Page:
Maui considers how to repair coastal road hit by storm

NAPILI, Hawaii (AP) – Maui County is considering long-term fixes for a section of a coastal road that’s in danger of collapsing if another major storm hits.

A 30-foot (9-meter) section of Lower Honoapiilani Road near Kaopala Bay in west Maui needs to be protected, The Maui News reported .

Floodwaters from Tropical Storm Olivia warped and undermined the road in September, though it has reopened after cleaning and repaving.

The road serves several subdivisions and an hourly bus service connecting Napili and Kahana. Critical water and sewer lines run underneath. Engineer Kristi Ono told residents during a recent meeting that damage to the sewer line would be a disaster.

Public Works Director David Goode said that the department is working on temporary repairs, but it’s awaiting approval by the state Department of Land and Natural Resources’ Office of Conservation and Coastal Lands.

Public Works officials said no funds have been secured for design or permitting of permanent repairs, and construction is at least two years away.

In one area, the utility lines are just a few feet from being exposed and under pressure, Goode said.

Goode said he believes the project could be the first of many the county faces as more coastal roads face erosion from rising sea levels.

“Our department will likely ask the council for funding to start doing detailed studies on what we do in these areas where sea level rise is going to cut off roadways,” he said. “This one is kind of at the forefront because of the wave action in this area.”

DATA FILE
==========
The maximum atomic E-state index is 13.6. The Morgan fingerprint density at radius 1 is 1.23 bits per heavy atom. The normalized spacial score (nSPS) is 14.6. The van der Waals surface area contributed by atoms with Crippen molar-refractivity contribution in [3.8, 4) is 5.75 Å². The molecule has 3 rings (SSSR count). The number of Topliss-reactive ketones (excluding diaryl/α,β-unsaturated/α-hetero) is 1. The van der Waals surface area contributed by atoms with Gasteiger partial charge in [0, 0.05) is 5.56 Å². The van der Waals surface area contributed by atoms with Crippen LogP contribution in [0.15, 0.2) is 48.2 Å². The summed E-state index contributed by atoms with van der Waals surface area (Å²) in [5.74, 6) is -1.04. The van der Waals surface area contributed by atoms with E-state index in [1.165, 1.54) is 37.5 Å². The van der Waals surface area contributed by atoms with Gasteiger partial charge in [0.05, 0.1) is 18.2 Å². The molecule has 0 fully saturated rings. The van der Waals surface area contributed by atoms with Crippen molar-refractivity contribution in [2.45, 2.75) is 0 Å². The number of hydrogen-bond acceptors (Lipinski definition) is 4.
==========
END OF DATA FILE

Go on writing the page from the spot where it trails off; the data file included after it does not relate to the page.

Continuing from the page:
Among the alternatives the county presented to West Maui residents were a cement-rubble-masonry seawall, a rock revetment, managed retreat from the coast or do nothing.

The seawall would provide maximum protection of the road and utilities and cost $3.4 million to $4.1 million, according to Public Works. Installing a wall also would have a low impact on marine life, and minimize the coastal footprint and impact on coastal processes.

The rock revetment is estimated to cost $3.4 million to $6 million and offers the same protection as the seawall. It would require a wider footprint.

A managed retreat inland would require a feasibility study because it could cost the county anywhere from $20 million to $25 million to purchase and condemn private lands. Utilities would need to be moved, and residents on Puamana Place would need to find a different entry way.

If the county were to do nothing, the lower road would likely be reduced to a one-lane road and eventually convert into a pedestrian and bike road, Ono said. Other roads would be closed, and the county would need to conduct a traffic impact analysis.

Napili resident Tamara Paltin said she was against any seawalls and suggested the county start moving utilities.

“The storms are getting worse and more frequent,” she said. “The sewage line busting and flowing into the ocean and all those residents without water or sewer – that’s a huge catastrophe that we should have the foresight to plan for.”

Copyright © 2018 The Washington Times, LLC.

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